Okay, confession. Since the mid-90s I’ve helped produce hundreds of websites. Yet, I’ve been using source code management software for less than 1 year.
Hindsight, right? In retrospect, I was just plain ignorant. Had I been using something like Subversion, I can think of a few big issues on past projects that just simply wouldn’t have mattered.
- Before using Subversion: “Argh. I just royally whacked 189 files in one fell swoop. Curses! When was my last backup?!”
- After using Subversion: “Hrm. I just royally whacked 189 files in one fell swoop. Eh, I’ll just update from the prior revision and try again.”
Source code management irritant
Updating the framework source code into my site’s code was trivial, but irritating. With each new release of Nephtali, I would upgrade. I’d do this by doing an export of the Nephtali source from a Google code repository and then copy and paste in the framework files to my working copy.
I couldn’t just drag in a directory because that would drop Subversion’s meta files from that directory and really mess up my working copy. Then I’d spend an extra half hour or so fiddling around to undo my screwed up Subversion copy. Very irritating.
svn:externals to the rescue
I knew about a feature in subversion called “externals,” but had no first-hand experience. I investigated and realized that externals could be the answer to this particular problem.
Here’s how I made use of externals. When upgrading Nephtali, I updated the files in a working copy directory /nephtali/src/NCore/.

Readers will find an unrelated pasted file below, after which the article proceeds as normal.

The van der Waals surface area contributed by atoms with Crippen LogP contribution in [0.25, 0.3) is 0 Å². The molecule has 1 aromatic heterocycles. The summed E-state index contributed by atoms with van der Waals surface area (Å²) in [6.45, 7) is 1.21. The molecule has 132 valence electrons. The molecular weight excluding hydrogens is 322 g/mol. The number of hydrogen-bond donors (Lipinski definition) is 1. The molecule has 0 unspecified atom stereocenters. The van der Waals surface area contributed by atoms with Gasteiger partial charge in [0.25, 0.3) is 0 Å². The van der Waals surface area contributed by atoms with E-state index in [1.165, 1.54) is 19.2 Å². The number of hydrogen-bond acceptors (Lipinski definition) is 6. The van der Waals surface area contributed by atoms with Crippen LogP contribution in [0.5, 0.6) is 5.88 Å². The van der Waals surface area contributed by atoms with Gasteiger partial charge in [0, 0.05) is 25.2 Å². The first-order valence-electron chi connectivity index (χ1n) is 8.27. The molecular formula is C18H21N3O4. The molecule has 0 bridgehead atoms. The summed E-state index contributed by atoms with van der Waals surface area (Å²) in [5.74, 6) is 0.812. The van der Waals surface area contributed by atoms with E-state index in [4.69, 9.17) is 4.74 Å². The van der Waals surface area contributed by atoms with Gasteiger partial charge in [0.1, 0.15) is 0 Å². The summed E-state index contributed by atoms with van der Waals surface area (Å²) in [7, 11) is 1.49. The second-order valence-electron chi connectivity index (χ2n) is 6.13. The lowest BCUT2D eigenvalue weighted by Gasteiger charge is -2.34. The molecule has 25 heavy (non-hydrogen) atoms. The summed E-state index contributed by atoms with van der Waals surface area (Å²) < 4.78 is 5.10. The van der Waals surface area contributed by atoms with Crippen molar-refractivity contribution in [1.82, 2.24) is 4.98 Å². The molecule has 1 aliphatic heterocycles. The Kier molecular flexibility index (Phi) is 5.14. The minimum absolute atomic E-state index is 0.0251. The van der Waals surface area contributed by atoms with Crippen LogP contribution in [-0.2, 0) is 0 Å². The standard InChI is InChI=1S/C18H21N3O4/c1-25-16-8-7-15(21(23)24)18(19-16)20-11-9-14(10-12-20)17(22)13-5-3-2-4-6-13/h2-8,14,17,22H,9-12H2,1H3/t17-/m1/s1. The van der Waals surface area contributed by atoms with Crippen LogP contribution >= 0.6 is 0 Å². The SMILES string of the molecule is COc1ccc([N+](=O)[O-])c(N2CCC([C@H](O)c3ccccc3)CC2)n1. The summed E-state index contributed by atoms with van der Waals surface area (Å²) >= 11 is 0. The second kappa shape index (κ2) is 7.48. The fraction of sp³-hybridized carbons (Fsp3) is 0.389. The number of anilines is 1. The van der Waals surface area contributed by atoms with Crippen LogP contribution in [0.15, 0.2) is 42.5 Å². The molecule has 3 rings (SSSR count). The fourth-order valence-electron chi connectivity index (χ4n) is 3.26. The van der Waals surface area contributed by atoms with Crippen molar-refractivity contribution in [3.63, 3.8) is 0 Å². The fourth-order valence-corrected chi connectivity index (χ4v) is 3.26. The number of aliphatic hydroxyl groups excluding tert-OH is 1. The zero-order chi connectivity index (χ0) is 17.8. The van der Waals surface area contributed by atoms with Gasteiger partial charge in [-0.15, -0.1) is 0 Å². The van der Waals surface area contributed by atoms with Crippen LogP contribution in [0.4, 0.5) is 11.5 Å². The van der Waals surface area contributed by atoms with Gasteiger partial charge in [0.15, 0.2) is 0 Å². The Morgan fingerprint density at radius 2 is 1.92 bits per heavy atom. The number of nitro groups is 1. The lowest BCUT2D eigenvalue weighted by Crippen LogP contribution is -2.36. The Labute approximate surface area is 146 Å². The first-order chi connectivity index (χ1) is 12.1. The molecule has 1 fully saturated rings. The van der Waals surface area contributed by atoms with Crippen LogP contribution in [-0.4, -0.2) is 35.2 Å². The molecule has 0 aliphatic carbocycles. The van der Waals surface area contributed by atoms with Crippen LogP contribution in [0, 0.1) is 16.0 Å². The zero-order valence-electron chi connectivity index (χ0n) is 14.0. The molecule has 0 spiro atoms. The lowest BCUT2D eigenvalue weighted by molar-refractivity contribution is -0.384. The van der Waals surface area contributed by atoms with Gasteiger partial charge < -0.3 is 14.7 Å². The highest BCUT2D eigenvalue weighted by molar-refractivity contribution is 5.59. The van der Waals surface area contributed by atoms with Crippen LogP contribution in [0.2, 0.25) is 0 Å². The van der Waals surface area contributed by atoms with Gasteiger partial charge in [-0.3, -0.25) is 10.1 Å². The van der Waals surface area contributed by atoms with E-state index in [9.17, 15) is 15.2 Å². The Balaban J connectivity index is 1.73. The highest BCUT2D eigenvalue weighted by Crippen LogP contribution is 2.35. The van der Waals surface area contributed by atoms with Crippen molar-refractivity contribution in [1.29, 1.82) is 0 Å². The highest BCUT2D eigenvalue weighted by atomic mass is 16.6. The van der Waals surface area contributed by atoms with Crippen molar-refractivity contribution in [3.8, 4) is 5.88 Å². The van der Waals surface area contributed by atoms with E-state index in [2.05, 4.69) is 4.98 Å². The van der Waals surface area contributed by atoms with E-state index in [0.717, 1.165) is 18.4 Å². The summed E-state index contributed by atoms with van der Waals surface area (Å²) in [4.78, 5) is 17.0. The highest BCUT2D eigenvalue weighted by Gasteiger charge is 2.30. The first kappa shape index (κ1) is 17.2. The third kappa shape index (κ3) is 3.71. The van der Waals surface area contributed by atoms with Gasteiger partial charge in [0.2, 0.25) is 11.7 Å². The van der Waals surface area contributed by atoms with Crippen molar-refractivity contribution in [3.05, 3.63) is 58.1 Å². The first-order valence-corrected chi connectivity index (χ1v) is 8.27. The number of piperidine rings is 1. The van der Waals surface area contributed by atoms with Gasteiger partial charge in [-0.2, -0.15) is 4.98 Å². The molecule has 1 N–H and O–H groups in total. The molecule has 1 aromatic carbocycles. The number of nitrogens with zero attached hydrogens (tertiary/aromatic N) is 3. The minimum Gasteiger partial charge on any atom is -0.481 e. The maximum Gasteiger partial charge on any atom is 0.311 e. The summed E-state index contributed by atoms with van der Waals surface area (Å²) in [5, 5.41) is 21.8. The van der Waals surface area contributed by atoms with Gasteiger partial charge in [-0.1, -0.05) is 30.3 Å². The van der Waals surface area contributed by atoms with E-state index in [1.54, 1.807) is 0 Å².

- Since you can’t create an external for a directory that already exists, I removed the NCore directory from my working copy and committed that change.
- Using Versions, an SVN client for the Mac, added a property to the src directory (NCore http://nephtali.googlecode.com/svn/trunk/src/NCore/).
- Ran an SVN update on the src directory and, as though by magic, I suddenly had the up-to-date source of Nephtali’s core in my working copy.
On my first attempt, I followed an example I had seen online and created a text document that had the svn:externals property in it, and then added the property ‘-F name_of_file.txt’.
That didn’t work so well. It created the folder, but failed to load the files from the remote Nephtali repository.
Once I put the local directory and SVN URL in the property itself, it worked like a charm.
Here are a couple other pages I used while looking into svn:externals.
- The obligatory manual link: Externals Definitions
- Short tutorial on svn propset for svn:externals property (this one includes the separate text file example)